The following article requires a subscription:



(Format: HTML, PDF)

Objective: To investigate the possible role of position of the intrauterine device (IUD) in accidental pregnancies.

Methods: We examined the location of the IUD in 97 normal women 45-60 days post-insertion, and in 25 pregnant women with the device in situ.

Results: A cervically located IUD was identified in seven of 97 women (7.2%) after insertion and in 13 of 25 pregnant women (52%) with the device in situ. The odds ratio for a woman with an intracervical IUD to be pregnant compared with a woman with an IUD in the uterus was 13.93 (95% confidence limits 4.13-48.96). Sonographic follow-up of the pregnant women revealed no change in IUD location during early gestation.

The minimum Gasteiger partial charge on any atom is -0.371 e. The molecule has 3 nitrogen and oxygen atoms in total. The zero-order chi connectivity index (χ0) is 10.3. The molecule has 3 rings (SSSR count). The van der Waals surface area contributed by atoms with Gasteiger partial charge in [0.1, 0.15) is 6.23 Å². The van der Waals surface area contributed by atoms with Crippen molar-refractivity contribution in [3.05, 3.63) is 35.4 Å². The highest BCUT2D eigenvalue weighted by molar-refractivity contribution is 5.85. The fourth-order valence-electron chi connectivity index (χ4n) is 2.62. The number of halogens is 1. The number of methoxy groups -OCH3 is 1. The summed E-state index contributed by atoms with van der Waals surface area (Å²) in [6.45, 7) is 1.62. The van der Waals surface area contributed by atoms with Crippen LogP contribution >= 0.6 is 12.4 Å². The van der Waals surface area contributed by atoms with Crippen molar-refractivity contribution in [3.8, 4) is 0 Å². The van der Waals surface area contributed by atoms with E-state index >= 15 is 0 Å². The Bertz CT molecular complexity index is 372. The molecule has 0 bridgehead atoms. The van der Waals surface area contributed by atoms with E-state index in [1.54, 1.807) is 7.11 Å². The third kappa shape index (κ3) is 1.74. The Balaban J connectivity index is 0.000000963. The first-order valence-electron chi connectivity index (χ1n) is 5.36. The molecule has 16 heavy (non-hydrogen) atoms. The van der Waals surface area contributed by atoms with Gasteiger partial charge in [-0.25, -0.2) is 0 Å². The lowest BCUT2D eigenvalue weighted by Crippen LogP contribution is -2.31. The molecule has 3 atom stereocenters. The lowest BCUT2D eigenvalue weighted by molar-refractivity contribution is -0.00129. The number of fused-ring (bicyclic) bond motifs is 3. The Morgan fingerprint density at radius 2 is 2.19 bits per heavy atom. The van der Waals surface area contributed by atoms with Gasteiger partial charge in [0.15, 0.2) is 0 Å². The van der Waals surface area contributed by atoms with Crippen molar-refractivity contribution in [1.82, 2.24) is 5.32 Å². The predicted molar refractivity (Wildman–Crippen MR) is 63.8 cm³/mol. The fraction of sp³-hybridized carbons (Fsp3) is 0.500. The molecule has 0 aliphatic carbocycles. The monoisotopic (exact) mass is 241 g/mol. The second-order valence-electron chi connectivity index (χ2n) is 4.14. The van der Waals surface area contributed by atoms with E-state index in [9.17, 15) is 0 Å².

Conclusions: We suggest that cases of failed contraceptive action of the IUD may be secondary to a malpositioned device. A sonographic survey can identify displaced devices. Reinsertion of the IUD in such cases is recommended. (Obstet Gynecol 1993;81:112-4)

(C) 1993 The American College of Obstetricians and Gynecologists